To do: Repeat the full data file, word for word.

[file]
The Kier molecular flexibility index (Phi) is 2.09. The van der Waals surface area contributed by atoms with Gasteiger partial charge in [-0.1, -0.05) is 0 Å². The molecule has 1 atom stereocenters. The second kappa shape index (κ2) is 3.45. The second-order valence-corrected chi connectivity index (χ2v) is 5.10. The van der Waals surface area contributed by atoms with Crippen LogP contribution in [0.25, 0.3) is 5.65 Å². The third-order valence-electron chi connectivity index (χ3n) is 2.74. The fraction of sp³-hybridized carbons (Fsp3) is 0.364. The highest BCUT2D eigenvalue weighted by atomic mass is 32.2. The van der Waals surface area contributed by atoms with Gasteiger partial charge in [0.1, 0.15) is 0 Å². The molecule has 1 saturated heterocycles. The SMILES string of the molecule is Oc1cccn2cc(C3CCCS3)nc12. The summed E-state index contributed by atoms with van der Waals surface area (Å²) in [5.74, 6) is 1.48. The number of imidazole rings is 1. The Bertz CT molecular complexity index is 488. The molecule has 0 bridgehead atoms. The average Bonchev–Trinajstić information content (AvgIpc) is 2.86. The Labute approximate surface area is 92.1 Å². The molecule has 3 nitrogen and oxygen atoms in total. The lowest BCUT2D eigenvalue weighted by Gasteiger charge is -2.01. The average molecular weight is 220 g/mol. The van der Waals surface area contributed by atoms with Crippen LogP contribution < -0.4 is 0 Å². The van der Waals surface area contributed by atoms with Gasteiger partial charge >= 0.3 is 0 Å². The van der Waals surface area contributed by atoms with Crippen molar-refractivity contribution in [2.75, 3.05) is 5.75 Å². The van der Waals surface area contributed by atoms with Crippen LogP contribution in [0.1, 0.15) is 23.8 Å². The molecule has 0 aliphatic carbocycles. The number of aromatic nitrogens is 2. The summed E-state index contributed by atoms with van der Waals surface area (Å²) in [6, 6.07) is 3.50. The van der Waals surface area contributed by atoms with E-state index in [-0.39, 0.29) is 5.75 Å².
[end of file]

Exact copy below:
The Kier molecular flexibility index (Phi) is 2.09. The van der Waals surface area contributed by atoms with Gasteiger partial charge in [-0.1, -0.05) is 0 Å². The molecule has 1 atom stereocenters. The second kappa shape index (κ2) is 3.45. The second-order valence-corrected chi connectivity index (χ2v) is 5.10. The van der Waals surface area contributed by atoms with Crippen LogP contribution in [0.25, 0.3) is 5.65 Å². The third-order valence-electron chi connectivity index (χ3n) is 2.74. The fraction of sp³-hybridized carbons (Fsp3) is 0.364. The highest BCUT2D eigenvalue weighted by atomic mass is 32.2. The van der Waals surface area contributed by atoms with Gasteiger partial charge in [0.1, 0.15) is 0 Å². The molecule has 1 saturated heterocycles. The SMILES string of the molecule is Oc1cccn2cc(C3CCCS3)nc12. The summed E-state index contributed by atoms with van der Waals surface area (Å²) in [5.74, 6) is 1.48. The number of imidazole rings is 1. The Bertz CT molecular complexity index is 488. The molecule has 0 bridgehead atoms. The average Bonchev–Trinajstić information content (AvgIpc) is 2.86. The Labute approximate surface area is 92.1 Å². The molecule has 3 nitrogen and oxygen atoms in total. The lowest BCUT2D eigenvalue weighted by Gasteiger charge is -2.01. The average molecular weight is 220 g/mol. The van der Waals surface area contributed by atoms with Crippen LogP contribution < -0.4 is 0 Å². The van der Waals surface area contributed by atoms with Gasteiger partial charge >= 0.3 is 0 Å². The van der Waals surface area contributed by atoms with Crippen molar-refractivity contribution in [2.75, 3.05) is 5.75 Å². The van der Waals surface area contributed by atoms with Crippen LogP contribution in [0.1, 0.15) is 23.8 Å². The molecule has 0 aliphatic carbocycles. The number of aromatic nitrogens is 2. The summed E-state index contributed by atoms with van der Waals surface area (Å²) in [6, 6.07) is 3.50. The van der Waals surface area contributed by atoms with E-state index in [-0.39, 0.29) is 5.75 Å².